In order for this to happen, teachers and educators need to get to grips with the capabilities of the technology. After spending a week working with ChatGPT, and a few months with earlier models, I’ve learned a lot about getting the most out of the AI writer.
Writing better prompts
The best way to learn how to work with ChatGPT is to get in there and experiment. It can help, however, to use a few basic principles to guide your writing. I shared a post recently from Ben Whately where he gave three basic principles for writing quality prompts: be specific; chunk the work; and get it to improve on its own output. What I really liked about the post was the observation that prompting GPT is “a lot more like teaching than it is like conventional programming.”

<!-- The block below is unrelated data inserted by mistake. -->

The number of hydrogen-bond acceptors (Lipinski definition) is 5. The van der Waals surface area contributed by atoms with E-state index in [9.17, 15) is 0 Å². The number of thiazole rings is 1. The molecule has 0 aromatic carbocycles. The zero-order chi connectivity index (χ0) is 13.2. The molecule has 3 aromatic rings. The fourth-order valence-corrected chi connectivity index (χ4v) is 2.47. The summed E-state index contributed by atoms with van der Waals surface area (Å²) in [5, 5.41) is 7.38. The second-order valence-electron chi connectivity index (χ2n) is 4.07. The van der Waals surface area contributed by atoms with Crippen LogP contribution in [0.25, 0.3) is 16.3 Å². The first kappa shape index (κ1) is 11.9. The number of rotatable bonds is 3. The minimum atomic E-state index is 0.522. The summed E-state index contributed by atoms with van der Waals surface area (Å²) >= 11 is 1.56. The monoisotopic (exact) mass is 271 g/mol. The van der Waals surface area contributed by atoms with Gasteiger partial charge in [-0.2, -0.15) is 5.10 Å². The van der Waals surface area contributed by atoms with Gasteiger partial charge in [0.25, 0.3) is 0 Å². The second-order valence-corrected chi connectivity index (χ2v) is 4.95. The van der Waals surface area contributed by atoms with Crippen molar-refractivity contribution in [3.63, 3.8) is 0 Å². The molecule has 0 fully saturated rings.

Building on that idea, here are seven ways to “teach” ChatGPT to provide more interesting, accurate, and sophisticated responses.
Here’s the overview:
- Be Precise
- Avoid the efficiency trap
- Check the facts
- Iterate and improve
- Role play
- Remind, remind, remind
- Fill in the gaps
1. Be precise
ChatGPT can’t think, and it can’t second guess what you want it to produce. If you provide a generic prompt, you’ll get a generic response. This extends to any form of writing including essays, fiction, and advertising copy. The more detail you can provide, the better the response you’ll get back. For example, if you provide a prompt like, “Write an essay about Pride and Prejudice,” you’ll almost certainly get a variation on a five paragraph essay with very broad generalisations about the text, themes, and characters, like this:
But if you start to add detail to your prompt, you’ll end up with much more specific results. Consider the following prompt: